Performing live, or as what others call performance practice, has pretty much become a lost art today. Many musicians seem to have this belief that as long as they are amazing singers, musicians, or songwriters, the people will be more than happy to come and see them play live. Sadly, this is not really the case. In fact, most of them don’t have the slightest idea of what they should do the moment they stand in front of a microphone.
If you are feeling a bit jittery with the thought of performing your music live, there are several tips to help brush off that anxiety:
Practice Like You Play
This is something that sports players, actors, comedians, classical musicians, and even the military know all too well. But for some reason, the list stops there. Folk and indie musicians don’t seem to take it as literally. As a musician, it is important that you practice every single thing for your performances, including the introductions, the inter-song pattern, the setlist order, as well as the Thank you’s. This is in order for all the things you do on stage to become second nature. If needed, you can also set up your speakers and microphones. Try to practice singing into the mic and while you’re at it, practice talking into it as well.
Know the Best Time to Acknowledge Your Audience
Try to look around and you will see that a lot of bands today are doing this prematurely. You don’t thank your audience the minute you completed the song and within the dead space between their applause and your last note. You have to wait for them first to acknowledge you through their applause. This is what you call the constant trade of acknowledgment and thanks. Your audience spent money just to watch you play. As a way of giving back, you play the songs and music they like. They will then return gratitude through their applause. Then, you will acknowledge this applause through thanking them. Expressing your thank you before your audience applauds you will only make you look naïve, presumptuous, and even unprofessional.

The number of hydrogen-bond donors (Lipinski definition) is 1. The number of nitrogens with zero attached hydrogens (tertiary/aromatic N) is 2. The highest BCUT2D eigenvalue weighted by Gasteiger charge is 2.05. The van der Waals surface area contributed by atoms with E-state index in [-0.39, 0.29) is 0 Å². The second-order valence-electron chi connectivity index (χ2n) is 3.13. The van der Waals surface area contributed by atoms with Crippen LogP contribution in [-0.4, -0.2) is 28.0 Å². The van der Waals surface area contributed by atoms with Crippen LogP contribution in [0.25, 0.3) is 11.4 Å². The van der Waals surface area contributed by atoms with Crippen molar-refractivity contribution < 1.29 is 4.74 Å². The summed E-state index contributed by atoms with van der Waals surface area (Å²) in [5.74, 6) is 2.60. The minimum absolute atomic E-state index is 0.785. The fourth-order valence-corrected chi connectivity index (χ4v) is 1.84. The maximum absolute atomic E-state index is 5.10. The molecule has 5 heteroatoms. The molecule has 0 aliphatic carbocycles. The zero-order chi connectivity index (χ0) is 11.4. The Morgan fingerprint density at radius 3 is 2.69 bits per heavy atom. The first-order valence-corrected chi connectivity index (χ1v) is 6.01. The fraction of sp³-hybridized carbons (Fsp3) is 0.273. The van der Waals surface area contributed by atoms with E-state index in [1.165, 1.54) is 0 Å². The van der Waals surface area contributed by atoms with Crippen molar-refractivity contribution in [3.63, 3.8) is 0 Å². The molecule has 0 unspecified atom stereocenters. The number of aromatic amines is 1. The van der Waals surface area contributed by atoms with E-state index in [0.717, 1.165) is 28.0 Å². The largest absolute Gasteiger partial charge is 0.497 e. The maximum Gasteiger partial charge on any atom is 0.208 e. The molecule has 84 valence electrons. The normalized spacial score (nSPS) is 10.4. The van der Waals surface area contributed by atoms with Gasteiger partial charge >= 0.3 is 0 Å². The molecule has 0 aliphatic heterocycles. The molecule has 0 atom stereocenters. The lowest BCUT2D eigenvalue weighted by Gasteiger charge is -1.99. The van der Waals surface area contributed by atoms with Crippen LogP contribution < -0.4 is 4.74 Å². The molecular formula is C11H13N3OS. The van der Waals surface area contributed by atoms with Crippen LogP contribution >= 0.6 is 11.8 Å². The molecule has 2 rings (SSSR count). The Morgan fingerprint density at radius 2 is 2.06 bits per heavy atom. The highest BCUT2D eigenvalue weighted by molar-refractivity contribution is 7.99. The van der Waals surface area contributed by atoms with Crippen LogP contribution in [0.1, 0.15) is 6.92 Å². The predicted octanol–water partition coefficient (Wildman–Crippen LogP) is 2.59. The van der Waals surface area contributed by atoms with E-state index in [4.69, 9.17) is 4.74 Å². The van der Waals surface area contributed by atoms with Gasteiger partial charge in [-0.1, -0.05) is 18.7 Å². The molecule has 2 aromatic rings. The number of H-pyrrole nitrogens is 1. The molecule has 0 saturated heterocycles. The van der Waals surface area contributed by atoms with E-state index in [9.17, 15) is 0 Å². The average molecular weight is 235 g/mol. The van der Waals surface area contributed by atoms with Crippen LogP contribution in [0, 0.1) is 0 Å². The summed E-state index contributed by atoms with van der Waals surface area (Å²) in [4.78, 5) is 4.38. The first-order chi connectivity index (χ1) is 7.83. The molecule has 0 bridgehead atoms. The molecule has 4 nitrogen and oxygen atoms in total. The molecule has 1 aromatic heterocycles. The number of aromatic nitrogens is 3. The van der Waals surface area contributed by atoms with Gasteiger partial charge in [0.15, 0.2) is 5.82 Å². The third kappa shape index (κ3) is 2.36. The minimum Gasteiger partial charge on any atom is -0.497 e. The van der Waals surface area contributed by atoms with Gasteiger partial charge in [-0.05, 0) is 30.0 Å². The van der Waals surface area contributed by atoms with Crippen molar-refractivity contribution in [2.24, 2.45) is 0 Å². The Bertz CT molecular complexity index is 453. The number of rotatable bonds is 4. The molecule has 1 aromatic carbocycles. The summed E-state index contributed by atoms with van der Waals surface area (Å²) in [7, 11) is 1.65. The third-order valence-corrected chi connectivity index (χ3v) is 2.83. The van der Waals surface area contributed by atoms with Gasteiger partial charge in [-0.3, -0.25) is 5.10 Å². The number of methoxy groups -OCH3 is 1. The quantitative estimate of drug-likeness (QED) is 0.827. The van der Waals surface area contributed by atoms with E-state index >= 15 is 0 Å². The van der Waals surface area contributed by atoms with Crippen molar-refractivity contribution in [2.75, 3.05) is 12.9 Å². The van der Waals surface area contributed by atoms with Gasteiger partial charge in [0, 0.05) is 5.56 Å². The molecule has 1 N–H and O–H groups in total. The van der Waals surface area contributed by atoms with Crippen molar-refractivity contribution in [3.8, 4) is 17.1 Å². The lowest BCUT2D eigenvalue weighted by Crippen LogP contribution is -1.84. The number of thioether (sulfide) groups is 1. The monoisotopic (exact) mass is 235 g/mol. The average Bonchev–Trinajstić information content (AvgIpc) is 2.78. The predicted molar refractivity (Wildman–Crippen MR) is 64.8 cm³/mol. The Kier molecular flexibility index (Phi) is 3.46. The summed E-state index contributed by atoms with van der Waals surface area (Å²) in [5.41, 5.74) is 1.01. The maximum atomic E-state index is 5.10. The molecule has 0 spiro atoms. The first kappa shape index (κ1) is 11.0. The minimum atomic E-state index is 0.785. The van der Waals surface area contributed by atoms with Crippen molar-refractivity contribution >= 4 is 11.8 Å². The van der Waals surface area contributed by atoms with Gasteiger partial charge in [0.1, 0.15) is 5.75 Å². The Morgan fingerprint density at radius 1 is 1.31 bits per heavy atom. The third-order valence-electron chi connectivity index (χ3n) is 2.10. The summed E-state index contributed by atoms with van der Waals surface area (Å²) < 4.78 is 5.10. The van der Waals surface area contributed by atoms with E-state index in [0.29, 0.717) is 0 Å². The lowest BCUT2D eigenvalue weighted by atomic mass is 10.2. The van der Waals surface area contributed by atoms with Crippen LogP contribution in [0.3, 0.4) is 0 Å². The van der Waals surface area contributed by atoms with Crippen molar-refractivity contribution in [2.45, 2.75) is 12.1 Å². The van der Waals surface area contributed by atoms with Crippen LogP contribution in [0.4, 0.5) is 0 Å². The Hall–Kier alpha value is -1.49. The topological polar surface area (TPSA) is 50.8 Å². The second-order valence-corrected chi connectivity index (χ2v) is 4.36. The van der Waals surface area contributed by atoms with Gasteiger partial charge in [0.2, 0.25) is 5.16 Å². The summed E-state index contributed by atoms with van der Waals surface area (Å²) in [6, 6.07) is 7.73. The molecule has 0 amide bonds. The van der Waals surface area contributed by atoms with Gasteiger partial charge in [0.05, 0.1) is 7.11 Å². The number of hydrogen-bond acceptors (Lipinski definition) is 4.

Develop a Strong Stage Presence
Even if you are the best band on this planet, everything will be useless if watching you get too boring, and will only make the audience want to leave. Make the most out of the stage. Show your excitement of being there, and impart this to your audience. Most of the time, it is just a matter of confidence issue. If you are not sure how to do it, remember the first tip: practice.
Reach Out to Fans After the Show
Once you’ve finished playing, don’t leave right away. Talk to your fans who bought your CD, or hang around while you are packing up your gear. When they had a great time talking to you, chances are they will tell all their friends about how cool you are, which could then mean more people joining in your fan base.